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3 DECEMBER 2018
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Up the creek, but with a paddle – BTN editor Richard Cawthorne takes a trip with a difference down the Thames.
Exploring the Thames is a lot easier than it used to be, with a variety of craft to transport river fans up to Windsor or down to Greenwich and further afield. The choice ranges from the traditional tour boats and dining excursions from the likes of City Cruises and Bateaux London, among others, to the amphibious vehicles of London Duck Tours and the speed rides offered by the upstart rigid inflatables (RIBs), the aptly-named Thames Rockets being one example.
What many people don’t see is the long stretch of the river eastward beyond London as the Thames edges towards the open sea off Essex and Kent. Much of the scenery is admittedly a bit basic but this is an area with a long history and sights to see that evoke it.
A lot depends on the vessel you choose to take you there and that’s where Waverley comes in. She’s a paddle steamer but, as her promoters tell us, this is not just any paddle steamer but the last seagoing one of her kind in the world. Built on the Clyde, she is named after Sir Walter Scott’s first novel and made her maiden voyage on 16 June 1947 at the start of what became a long career.
Intended originally to sail only between Craigendoran and Arrochar in western Scotland, she was bought in 1975 at the end of her working life for £1 by the Paddle Steamer Preservation Society (PSPS), with the Waverley Steam Navigation Company, a charity registered in Scotland, set up to operate her. Suitably refurbished, the vessel thus began a second career as a top tourist attraction and since being in what is known as operational preservation has been awarded four stars by Visit Scotland, an engineering heritage award, and has carried more than 5m passengers from over 60 ports around the UK.
The latest restoration project was completed in 2003 and saw Waverley returned to the original 1940s style in which she was built. Contributions for the project came from the Heritage Lottery Fund and the PSPS. Contributions also came from Glasgow City Council, Scottish Enterprise Glasgow, the European Regional Development Fund and local authorities.
BTN caught up with Waverley at Tower Pier in London on a Sunday afternoon toward the end of her 2018 season of day, afternoon and evening cruises. The season has now ended but the 2019 timetable is being prepared and is scheduled to appear on the website in February.
The restored vessel is a fine sight at pierside, with towering funnels, timber decks and gleaming varnish and brass. The season typically starts among the Western Isles and Waverley then spends each summer exploring Scotland’s west coast before moving on to Liverpool and North Wales followed by the Bristol Channel and then the south coast of England in September and London and the Thames in October.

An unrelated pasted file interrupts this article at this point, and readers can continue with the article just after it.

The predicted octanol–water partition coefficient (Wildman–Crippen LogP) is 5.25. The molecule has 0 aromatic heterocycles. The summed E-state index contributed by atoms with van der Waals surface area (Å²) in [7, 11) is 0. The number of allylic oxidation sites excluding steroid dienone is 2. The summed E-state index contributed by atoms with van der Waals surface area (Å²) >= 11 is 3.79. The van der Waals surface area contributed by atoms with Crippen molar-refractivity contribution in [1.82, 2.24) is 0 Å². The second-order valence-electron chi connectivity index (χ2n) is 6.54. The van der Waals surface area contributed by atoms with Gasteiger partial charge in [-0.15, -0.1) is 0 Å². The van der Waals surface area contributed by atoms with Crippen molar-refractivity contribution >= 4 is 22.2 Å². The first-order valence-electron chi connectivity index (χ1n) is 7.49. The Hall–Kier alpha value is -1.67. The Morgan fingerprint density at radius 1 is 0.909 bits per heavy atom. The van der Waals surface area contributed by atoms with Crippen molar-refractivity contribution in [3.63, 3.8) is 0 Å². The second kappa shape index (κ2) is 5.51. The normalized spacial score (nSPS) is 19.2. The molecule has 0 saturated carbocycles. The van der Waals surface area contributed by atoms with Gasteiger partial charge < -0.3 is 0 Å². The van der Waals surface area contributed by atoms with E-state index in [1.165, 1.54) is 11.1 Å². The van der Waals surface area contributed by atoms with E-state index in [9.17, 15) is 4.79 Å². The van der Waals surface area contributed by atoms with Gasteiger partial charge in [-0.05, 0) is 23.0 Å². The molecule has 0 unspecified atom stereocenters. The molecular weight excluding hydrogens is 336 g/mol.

Our cruise was an all-day affair from Tower Pier to Southend, both ends of the journey fairly familiar but the outing offering a valuable insight, enhanced by the running commentary on board, into the story in between. Facilities on board along with plenty of outdoor and indoor seating included a traditional steamer “dining saloon” with refectory-style seating and fairly basic menu, plus two bars – one specialising in malt whisky – and the Caledonia Tea Room. Most impressive however was the engine room, open to viewing and apparently popular with young and old alike.
Familiar sights were prominent for the first part of the trip, graced by Tower Bridge opening in salute and followed in quick succession by Canary Wharf, the Isle of Dogs, Greenwich Pier, Cutty Sark and the 02 Arena, formerly the Millennium Dome, each with its story to tell.
The 10 steel gates of the 520m wide Thames Flood Barrier marked the border between the familiar and, at least for some of us, the lesser-known sights of the riverside. Prominent was Crossness, known as the Cathedral on the Marsh and, of all things, a former pumping station before being restored as an important industrial-heritage site.
Then it was under the QE2 Bridge and on to Tilbury and Gravesend before Waverley sailed in among the series of historic forts that dot the seascape as mute reminders of the days at various times in Britain’s past when invasion was imminent and this extra layer of protection was installed. Best known, with their stories faithfully told by the onboard commentary, are Shomemead, East Tilbury, Coalhouse, Cliffe, and the Maunsell Forts from 1943.
The end of our voyage was marked by the sight of Southend’s 1.3-mile wooden pier, another piece of the past, and free time in the resort for a walk along the front, bedecked with fish and chip shops (we dined ‘silver service’ but at sensible prices), and a fine modern pedestrianised shopping complex atop the cliffs with Southend Central rail station nearby. c2c trains take you to London Fenchurch Street terminus, and you can change onto the DLR at Limehouse.
Waverley was a gracious hostess for a few hours on the water, a day trip with a difference and an insight into an unfamiliar side of London’s river. Certainly enough to encourage a trip on one of the many other options on the steamer’s timetable when the 2019 season starts next summer.
All comments are filtered to exclude any excesses but the Editor does not have to agree with what is being said. 100 words maximum
Norman Bartlett, Chelmsford
Southend Pier is not wooden. It is built on cast iron pillars and concrete piles with wooden decking.